I was trained to model in Maya, but Blender has 99% of the features I’m looking for: mark UV seams and unwrap, assign materials to faces, separate and join objects, basic sculpting tools and hard-surface extruding tools, slicing, insert edge loops/rings, merge vertex, bevel, subdivision, and even decimation modifiers, soft select, vertex and texture painting, etc. etc.
The few things I miss from Maya are the ability to move individual vertices according to their surface normal (Blender has the inflate option for entire object and sculpting, but not just for selected vertices with precision), and hard edges. For some reason, while Blender has the ability to author hard and soft edges, it never imports properly to UE4. So you have to make the entire face hard or soft, not just the edge. Pretty much everything else is in Blender as far as I’m aware.
People are scared of trying something new. It takes them back to square one. I know, I get it. And some processes were made specifically for Maya or 3DS Max, like UE4’s ART rigging tools, or the pivot painter for Max. But Blender has its own neat things, like the Sapling tree generator, which is a lifesaver for me. There used to be a point in time when UV unwrapping in Maya was about as easy as giving birth to a child, but Blender’s UVs are very easy to work with and were designed to handle organic objects extremely well.
I don’t believe that the change will be drastical, noticeable, and useful. Tho I want to believe.
They’ve done this with all their software lines. In AEC (Architecture Engineering Construction) they are famous for it. They want to become a monopoly.
These are the AEC companies they have bought, (that I know of):
Micro Engineering Solutions
It’s definitely been a trip watching the industry change - back when I started, there was 3D Studio Max, Lightwave, the Wavefront tools, Softimage 3D, PowerAnimator, PRISMS, and a handful of smaller packages.
The fractured market meant people were even more fanatical about their DCC of choice - when your continued career depends on a specific software package, and each one is pretty different, you’re going to want yours to be the most used. The cost also factored in; only studios could really afford them, and with hundred thousand dollar investments into a specific package, there wasn’t room for experimentation.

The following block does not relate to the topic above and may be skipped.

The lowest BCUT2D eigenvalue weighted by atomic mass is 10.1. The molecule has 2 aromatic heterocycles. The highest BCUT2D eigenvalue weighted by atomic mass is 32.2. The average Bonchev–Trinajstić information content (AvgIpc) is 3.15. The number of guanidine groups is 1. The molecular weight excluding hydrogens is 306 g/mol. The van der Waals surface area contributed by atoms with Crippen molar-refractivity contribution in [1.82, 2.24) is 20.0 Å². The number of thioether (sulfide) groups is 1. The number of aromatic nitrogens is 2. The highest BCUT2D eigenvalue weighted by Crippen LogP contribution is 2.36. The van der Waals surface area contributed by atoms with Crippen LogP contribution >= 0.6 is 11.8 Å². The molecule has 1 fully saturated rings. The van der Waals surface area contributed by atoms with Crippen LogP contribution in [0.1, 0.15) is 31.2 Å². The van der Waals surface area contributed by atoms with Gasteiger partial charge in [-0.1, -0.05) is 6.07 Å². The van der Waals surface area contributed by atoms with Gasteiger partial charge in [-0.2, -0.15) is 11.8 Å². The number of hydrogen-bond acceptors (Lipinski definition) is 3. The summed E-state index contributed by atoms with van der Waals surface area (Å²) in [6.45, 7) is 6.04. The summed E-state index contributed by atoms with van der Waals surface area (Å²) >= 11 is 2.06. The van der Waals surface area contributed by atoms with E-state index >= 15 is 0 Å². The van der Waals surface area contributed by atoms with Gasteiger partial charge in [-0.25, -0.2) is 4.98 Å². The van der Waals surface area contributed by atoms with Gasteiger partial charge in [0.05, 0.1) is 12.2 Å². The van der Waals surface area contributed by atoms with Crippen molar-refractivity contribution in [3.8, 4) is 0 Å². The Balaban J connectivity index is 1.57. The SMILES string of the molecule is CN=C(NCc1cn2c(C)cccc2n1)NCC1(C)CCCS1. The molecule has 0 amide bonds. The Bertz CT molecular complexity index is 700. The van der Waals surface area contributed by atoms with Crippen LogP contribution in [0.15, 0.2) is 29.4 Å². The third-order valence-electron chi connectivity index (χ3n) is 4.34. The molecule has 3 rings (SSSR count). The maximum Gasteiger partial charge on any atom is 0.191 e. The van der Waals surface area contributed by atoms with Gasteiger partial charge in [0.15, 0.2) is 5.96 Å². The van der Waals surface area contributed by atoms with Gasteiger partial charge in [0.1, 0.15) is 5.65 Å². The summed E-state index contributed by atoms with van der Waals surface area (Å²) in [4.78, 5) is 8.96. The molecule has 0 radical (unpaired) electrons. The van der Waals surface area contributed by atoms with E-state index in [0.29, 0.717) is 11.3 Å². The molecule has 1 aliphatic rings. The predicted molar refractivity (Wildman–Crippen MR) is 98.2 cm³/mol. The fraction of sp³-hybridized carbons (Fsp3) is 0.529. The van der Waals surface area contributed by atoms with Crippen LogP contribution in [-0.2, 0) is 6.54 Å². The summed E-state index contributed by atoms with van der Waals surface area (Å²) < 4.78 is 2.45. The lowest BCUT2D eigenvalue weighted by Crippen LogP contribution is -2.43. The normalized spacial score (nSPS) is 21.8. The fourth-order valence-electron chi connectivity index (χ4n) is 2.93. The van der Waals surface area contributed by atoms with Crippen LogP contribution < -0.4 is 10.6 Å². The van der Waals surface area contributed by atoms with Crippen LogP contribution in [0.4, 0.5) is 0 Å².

While I’m not a fan of Autodesk or their business practices, the consolidation of the industry and features like path tracing/PBR helped close the gap, and skill sets became easier to transfer between software. It was less about what a DCC was capable of, and more about how well you clicked with the interface/tools.
You can see this really well with Max and Maya - two packages with similar tools, but very different interfaces (though there’s now more crossover than ever). While everything could easily be done with one or the other, many of those early “fanatics” are still working, and aren’t likely to ever switch. And like it was said, pipelines have been built and hardened based around Max or Maya over 20+ years, and the cost to switch could be immense.
Of course, if Autodesk had their way, they’d probably only sell one DCC (with a dozen different industry variants), and we wouldn’t be having this conversation. But we owe it to the people that took sides (as absurd a concept as it is) for helping keep the software sphere a little more diverse in the face of a corporate behemoth that kills properties left and right.
Myself, I just use Blender. I’m lucky that I’m able to use it professionally, especially considering I do VFX, Animation, and VR/AR - the studio I work at is one of the few that is mostly Blender-based. It could be a while before we see greater adoption, but even just having some big-name shows to point to has helped show it’s possible.